Yes, that is coming. I do run some advertising now for free to artists who are willing to create a professional sounding spot for new releases. I don’t feel good about selling advertising with just 200 listeners. But I’m hoping that the new web site will attract additional growth and at some future time I can sell advertising.

There is a concern with advertising and that is most people are used to advertising free Internet radio. But the bills have to be paid somehow and I believe that most people are understanding of that.

In your opinion, what genres/types of music are underrepresented in the LDS market? Or to put it another way, what advice would you give to an up and coming LDS musician who was looking to distinguish him or herself from the rest of the field?

Rock music is underrepresented. KZION has a show called the
Friday Night Edge where we play 2 hours of LDS rock and/or edgier type music. The show has been on hiatus lately because I can’t get my hands on enough LDS rock music.

Good contemporary music is hard to find. Dance music is hard to find. We should be giving stakes around the world an alternative to dance music that is not value based but there is none. Good LDS jazz music is hard to find.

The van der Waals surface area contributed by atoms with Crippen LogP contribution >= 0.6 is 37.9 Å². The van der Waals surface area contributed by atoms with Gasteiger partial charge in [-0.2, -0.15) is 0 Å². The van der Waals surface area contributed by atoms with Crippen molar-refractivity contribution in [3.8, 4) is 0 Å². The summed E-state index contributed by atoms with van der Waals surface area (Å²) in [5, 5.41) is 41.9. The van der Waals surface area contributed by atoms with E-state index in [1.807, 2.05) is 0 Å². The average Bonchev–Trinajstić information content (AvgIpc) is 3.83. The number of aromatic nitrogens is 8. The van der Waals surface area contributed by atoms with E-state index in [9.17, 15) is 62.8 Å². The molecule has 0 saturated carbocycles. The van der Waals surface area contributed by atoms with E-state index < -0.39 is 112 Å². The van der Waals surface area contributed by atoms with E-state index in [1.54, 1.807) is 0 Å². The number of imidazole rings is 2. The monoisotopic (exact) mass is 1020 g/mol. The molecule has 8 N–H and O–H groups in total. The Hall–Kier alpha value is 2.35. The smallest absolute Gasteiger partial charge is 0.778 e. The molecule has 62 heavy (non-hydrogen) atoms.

The genre that is completely saturated is inspirational music. Obviously inspirational and sacred music is the foundation of LDS music. But so much of it sounds the same.

There are a few artists lately that have maintained the inspirational feel but have created a unique sound. Artists like Alex Boye, Jenny Phillips, Hayley Anderson, and Dustin Gledhill.

So often I receive albums from very anxious and talented LDS musicians who did absolutely no homework and created a CD filled with versions of “His Hands” or “Window to His Love.” I have 5 versions of “Window to His Love” on KZION. Great song but how many times do we need to record it with no substantial difference in arrangement?

I can’t think of a better way to do your homework than to listen to KZION, search through the song list and create something unique and different but keeping the spirit of LDS music.